Stephen Harper is back!
Those words will send shivers down the spines of many Canadians but not all. In fact, there are undoubtedly even old critics of the former Conservative prime minister who now miss his bland, plodding leadership style. A few years of Justin Trudeau’s travelling roadshow will do that.
Since resigning from politics in August, 2016, Mr. Harper has largely remained out of the public eye. He stayed silent throughout the Tory leadership race that crowned his successor, Andrew Scheer. He’s held his tongue, too, on many of the most contentious issues facing the country. But he’s moved out from the shadows.
It was revealed last week that he’s writing a book on populism. He added his name to a full-page ad in The New York Times congratulating U.S. President Donald Trump on pulling out of the Iran nuclear deal. He announced on Twitter this week that he was in Montreal to mark 70 years of Israeli independence. The biggest splash he’s made, however, was an on-stage appearance at Stanford University – it was held in February but video of the event just came to light recently − where he spoke about his career and the role of conservatism in today’s world.
There weren’t any earth-shattering pronouncements, but certainly some eyebrow-raising remarks. For instance, he said he thought he could still be leader of the federal Conservatives today if he’d wanted to, but he put the future of the party before his own personal political agenda. He said he was amazed at “how many people go into politics because they want to be loved.” (It was interpreted by some as a shot at Mr. Trudeau.) He talked about the word “populism” and how it had become, unfairly, a loaded term.
Mostly, his remarks served to remind us that, for better or worse, Mr. Harper is still around.
His re-emergence comes at the same time as the federal Liberals have tried to link Mr. Scheer and his party with the Harper legacy. (“It may be Andrew Scheer’s smile,” the Liberal message goes, “but it’s Stephen Harper’s party.”) For the Liberals, that Harper heritage is defined by an often nasty narrow-mindedness that sometimes embarrassed Canadians (see niqab, barbaric cultural practices debate).
The Liberals exploited the disgust many felt over those policies to win the 2015 election. They’d love to find a way to make Stephen Harper their target in the next election, too. Conservatives are likely saying: bring it on.
Say what you want about Mr. Harper, you knew where he stood on issues. He was a fundamentally serious individual who took the job seriously too. One of the knocks against his successor is that he’s an intellectual lightweight, more focused on building the Trudeau global brand one selfie at a time. It’s wholly unfair, but a perception that exists among many nonetheless.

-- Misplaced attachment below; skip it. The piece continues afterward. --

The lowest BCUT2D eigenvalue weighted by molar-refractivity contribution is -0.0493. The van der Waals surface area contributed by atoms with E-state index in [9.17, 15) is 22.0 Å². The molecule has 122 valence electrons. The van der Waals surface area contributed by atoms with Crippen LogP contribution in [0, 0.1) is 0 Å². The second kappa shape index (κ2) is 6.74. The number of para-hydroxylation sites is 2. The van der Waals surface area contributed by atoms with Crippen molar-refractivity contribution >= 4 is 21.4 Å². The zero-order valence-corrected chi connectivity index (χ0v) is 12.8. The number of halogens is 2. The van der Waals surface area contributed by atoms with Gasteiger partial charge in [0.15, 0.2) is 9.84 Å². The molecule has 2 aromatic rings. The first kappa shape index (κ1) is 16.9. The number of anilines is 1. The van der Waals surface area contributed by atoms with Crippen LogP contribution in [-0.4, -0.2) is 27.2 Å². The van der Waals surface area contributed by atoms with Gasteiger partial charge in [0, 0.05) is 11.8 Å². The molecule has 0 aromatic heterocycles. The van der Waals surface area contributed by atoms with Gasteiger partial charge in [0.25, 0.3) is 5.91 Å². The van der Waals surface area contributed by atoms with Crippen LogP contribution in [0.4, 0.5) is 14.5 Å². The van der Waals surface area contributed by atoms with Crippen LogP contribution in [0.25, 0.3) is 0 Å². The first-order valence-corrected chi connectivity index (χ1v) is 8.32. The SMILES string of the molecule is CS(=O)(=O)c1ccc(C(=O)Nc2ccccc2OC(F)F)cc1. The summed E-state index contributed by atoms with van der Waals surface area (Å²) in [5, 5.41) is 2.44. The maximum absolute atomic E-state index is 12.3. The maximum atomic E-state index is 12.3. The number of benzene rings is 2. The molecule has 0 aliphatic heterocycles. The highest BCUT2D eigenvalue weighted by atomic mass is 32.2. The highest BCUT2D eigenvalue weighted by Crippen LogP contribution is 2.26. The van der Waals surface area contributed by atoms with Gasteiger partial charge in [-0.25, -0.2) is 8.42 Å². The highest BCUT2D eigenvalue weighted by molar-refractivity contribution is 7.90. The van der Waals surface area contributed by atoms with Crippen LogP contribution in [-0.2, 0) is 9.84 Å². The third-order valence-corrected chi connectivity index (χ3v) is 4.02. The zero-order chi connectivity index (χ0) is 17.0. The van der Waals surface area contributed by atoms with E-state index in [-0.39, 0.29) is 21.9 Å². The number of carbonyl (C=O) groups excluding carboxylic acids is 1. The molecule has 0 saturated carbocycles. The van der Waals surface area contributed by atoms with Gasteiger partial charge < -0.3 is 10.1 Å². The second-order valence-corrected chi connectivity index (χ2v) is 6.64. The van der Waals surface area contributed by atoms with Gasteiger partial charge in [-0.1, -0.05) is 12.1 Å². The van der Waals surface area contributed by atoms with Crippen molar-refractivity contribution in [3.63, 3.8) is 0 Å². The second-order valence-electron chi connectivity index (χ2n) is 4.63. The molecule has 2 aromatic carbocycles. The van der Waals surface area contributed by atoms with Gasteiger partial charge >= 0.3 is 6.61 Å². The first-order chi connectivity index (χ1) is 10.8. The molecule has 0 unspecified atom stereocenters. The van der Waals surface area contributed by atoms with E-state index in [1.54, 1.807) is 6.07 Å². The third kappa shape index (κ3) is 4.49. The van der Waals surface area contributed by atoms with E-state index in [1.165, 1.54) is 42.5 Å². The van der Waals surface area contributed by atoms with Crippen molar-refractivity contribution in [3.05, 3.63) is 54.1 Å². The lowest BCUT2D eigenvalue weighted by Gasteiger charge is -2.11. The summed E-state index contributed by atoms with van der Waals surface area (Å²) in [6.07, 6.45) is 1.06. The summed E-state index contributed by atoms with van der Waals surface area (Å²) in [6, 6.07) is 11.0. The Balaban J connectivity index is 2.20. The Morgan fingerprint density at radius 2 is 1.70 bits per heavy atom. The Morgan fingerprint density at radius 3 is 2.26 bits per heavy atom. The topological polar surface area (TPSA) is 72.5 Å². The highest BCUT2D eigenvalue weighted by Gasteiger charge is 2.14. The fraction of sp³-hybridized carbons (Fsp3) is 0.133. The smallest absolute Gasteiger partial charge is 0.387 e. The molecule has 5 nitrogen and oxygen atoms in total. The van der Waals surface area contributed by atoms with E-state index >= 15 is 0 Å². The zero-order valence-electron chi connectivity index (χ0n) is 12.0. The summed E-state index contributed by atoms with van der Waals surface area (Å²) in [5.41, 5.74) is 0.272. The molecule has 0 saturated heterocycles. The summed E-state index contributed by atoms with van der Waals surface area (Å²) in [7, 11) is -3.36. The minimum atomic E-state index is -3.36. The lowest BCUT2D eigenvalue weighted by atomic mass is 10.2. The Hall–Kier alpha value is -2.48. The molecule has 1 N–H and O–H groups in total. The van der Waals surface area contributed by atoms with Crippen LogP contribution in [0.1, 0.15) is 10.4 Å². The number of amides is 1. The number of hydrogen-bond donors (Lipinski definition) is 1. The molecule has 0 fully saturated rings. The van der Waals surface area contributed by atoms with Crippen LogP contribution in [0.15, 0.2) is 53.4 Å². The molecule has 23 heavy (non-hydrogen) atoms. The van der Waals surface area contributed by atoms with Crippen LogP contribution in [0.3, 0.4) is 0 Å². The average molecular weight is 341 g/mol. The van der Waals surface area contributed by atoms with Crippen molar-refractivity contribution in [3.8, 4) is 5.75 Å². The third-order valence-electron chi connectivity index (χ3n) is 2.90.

I’m uncertain if Mr. Harper’s public return is something he plans to sustain or not. If it is, it’s not great news for Andrew Scheer, who has yet to put his stamp on his party. The fact is, the Conservative base is dying of starvation. The only red meat it’s being offered is coming from Alberta and United Conservative Party Leader Jason Kenney.
It is Mr. Kenney who most shares Mr. Harper’s hatred of elites, ones embodied by Justin Trudeau and those around him. In one of the most astounding critiques of a sitting Prime Minister I have ever seen, Mr. Kenney this week told Calgary columnist Rick Bell what he thought of Mr. Trudeau.
“I know Justin,” Mr. Kenney said. “He doesn’t have a clue what he’s doing. This guy is an empty trust-fund millionaire who has the political depth of a finger bowl. He can’t read a briefing note longer than a cocktail napkin.”
As the overlord of hyper-partisanship, Mr. Harper would have been smiling at those words. And that, in many ways, was the problem with the man.
While you can applaud the fiscal discipline and sound economic policy his government oversaw (especially compared to the deficit rampage the Liberals are on), his free-trade deals and reform of the country’s immigration policies, the Harper Conservatives came by their reputation for being petty and spiteful honestly. In many ways, it’s what led to their downfall.
It will be interesting to see whether Mr. Harper follows up on his first tentative steps back into spotlight with even bolder forays into the public realm. The Liberals might like it, but so would many Conservatives.
Editor’s note: An earlier version of this column stated that Stephen Harper tweeted he was in Montreal to bring attention to the Brain Canada Foundation. In fact, he tweeted that he was there to mark 70 years of Israeli independence.
The Canadian Press